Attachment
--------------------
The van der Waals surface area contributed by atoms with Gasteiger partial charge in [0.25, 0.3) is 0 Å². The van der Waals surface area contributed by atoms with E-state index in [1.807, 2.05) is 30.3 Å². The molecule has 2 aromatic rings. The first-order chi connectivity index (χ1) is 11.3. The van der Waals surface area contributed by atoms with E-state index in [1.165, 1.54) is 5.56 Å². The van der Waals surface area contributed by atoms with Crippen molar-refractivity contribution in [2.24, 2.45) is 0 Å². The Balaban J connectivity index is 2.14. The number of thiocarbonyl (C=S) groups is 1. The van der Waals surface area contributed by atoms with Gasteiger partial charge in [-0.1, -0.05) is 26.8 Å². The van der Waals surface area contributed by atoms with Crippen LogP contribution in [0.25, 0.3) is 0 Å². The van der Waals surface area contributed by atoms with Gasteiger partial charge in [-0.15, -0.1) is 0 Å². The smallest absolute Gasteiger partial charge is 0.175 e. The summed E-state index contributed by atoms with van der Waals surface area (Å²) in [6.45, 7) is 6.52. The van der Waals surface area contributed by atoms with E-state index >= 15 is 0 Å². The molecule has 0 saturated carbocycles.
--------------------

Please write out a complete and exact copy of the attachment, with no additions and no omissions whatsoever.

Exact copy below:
The van der Waals surface area contributed by atoms with Gasteiger partial charge in [0.25, 0.3) is 0 Å². The van der Waals surface area contributed by atoms with E-state index in [1.807, 2.05) is 30.3 Å². The molecule has 2 aromatic rings. The first-order chi connectivity index (χ1) is 11.3. The van der Waals surface area contributed by atoms with E-state index in [1.165, 1.54) is 5.56 Å². The van der Waals surface area contributed by atoms with Crippen molar-refractivity contribution in [2.24, 2.45) is 0 Å². The Balaban J connectivity index is 2.14. The number of thiocarbonyl (C=S) groups is 1. The van der Waals surface area contributed by atoms with Gasteiger partial charge in [-0.1, -0.05) is 26.8 Å². The van der Waals surface area contributed by atoms with Crippen LogP contribution in [0.25, 0.3) is 0 Å². The van der Waals surface area contributed by atoms with Gasteiger partial charge in [-0.15, -0.1) is 0 Å². The smallest absolute Gasteiger partial charge is 0.175 e. The summed E-state index contributed by atoms with van der Waals surface area (Å²) in [6.45, 7) is 6.52. The van der Waals surface area contributed by atoms with E-state index >= 15 is 0 Å². The molecule has 0 saturated carbocycles.